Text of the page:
By Belén Fernández, Special to The Narco News Bulletin:
AUGUST 30, 2009, SAN PEDRO SULA, HONDURAS: Congresswoman Silvia Ayala of the anti-coup Unificación Democrática (UD) Party had just returned from Mexico and was en route to the Dominican Republic, part of a trajectory aimed at strengthening international condemnation of the June 28 coup d’etat against President Mel Zelaya. She made time to speak with me at a cafeteria in the northwestern Honduran city of San Pedro Sula and arrived with her husband and two children, who alternately contributed anecdotes to the discussion, answered Ayala’s cell phone, and—in the case of her young son—drew pictures in a notebook.
A lawyer herself, Ayala announced that about 200 Honduran attorneys had actively joined the coup resistance despite the general alliance between Honduran law school faculties and the political right. The Spanish description of the alliance exploits the homophonic similarity between derecho—law—and derecha, right, with additional Spanish homophony made possible by the arrival that day of Judge Baltasar Garzón of Spain to investigate coup regime violations of derechos humanos, human rights.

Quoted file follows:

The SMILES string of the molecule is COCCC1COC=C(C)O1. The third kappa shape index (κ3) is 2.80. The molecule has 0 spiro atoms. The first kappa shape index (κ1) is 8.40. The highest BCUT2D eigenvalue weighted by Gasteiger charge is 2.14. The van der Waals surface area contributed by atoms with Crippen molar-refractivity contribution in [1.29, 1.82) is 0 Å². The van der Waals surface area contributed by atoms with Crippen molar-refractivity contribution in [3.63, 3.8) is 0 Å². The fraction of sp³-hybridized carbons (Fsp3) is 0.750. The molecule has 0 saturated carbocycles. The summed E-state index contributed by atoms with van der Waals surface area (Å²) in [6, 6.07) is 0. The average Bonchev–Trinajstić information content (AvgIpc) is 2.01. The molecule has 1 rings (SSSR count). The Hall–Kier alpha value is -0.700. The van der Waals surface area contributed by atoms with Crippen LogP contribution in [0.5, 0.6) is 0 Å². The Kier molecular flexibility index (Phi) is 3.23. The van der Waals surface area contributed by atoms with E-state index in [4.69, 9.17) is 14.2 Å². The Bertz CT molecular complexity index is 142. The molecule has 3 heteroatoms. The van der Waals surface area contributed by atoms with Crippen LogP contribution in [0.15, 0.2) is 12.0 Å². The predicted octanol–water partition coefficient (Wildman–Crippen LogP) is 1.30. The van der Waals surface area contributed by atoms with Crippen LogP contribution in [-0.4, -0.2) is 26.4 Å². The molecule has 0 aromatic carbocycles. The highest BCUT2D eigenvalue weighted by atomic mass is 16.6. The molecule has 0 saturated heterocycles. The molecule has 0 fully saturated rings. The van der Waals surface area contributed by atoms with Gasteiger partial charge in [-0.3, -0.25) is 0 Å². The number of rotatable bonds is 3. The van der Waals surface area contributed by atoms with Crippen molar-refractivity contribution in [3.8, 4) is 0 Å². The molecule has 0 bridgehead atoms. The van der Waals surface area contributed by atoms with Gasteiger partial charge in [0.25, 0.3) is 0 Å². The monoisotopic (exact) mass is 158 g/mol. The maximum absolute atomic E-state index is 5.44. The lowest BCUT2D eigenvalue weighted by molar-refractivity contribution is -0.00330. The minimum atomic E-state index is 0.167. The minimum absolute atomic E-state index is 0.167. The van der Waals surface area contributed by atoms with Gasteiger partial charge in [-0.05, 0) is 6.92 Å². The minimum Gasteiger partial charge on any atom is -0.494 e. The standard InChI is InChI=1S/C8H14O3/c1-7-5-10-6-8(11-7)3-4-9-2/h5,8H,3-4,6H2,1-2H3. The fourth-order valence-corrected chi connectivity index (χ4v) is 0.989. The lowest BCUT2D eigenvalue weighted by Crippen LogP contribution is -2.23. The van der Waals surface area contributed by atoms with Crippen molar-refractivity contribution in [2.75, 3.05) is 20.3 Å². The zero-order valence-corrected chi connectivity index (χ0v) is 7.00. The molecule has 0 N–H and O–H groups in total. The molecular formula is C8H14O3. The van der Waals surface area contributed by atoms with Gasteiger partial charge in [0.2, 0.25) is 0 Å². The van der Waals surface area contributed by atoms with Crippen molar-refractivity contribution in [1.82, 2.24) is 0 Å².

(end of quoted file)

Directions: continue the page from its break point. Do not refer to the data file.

At the cafeteria in San Pedro Sula, Ayala listed what she considered to be some of the primary violations currently occurring in Honduras, including instances of assassination and torture and a general persecution of Nicaraguan nationals innocently going about their business. As for curtailment of other liberties, Ayala informed me that she had learned from a hotel television set in June that Roberto Micheletti had been unanimously voted in as coup President, a unanimity that was apparently easier to maintain when certain members of Congress [including Ms Ayala herself] were not permitted to vote and were instead reduced to watching congressional proceedings on television.
US role in Colombia and Honduras sparks Latin American criticism: here.
Honduran Military Coup Reverses Women’s Gains in Human Rights: here.
US trade unionists have called on Washington to “take all necessary steps” to facilitate the restoration of democracy in Honduras and prevent the coup regime from “brutalising” Honduran women: here.
Joseph Shansky was part of a Global Exchange delegation of activists to Honduras who went to witness the daily protests, monitor human rights violations and report back to the international community on conditions since the June 28 military coup: here.
MANAGUA, Nov 5, 2010 (IPS) – Nicaragua has made some progress promoting gender equity and the empowerment of women, but it will have to step up efforts and overcome a number of hurdles if it is to eliminate inequalities between the sexes at all levels by 2015: here.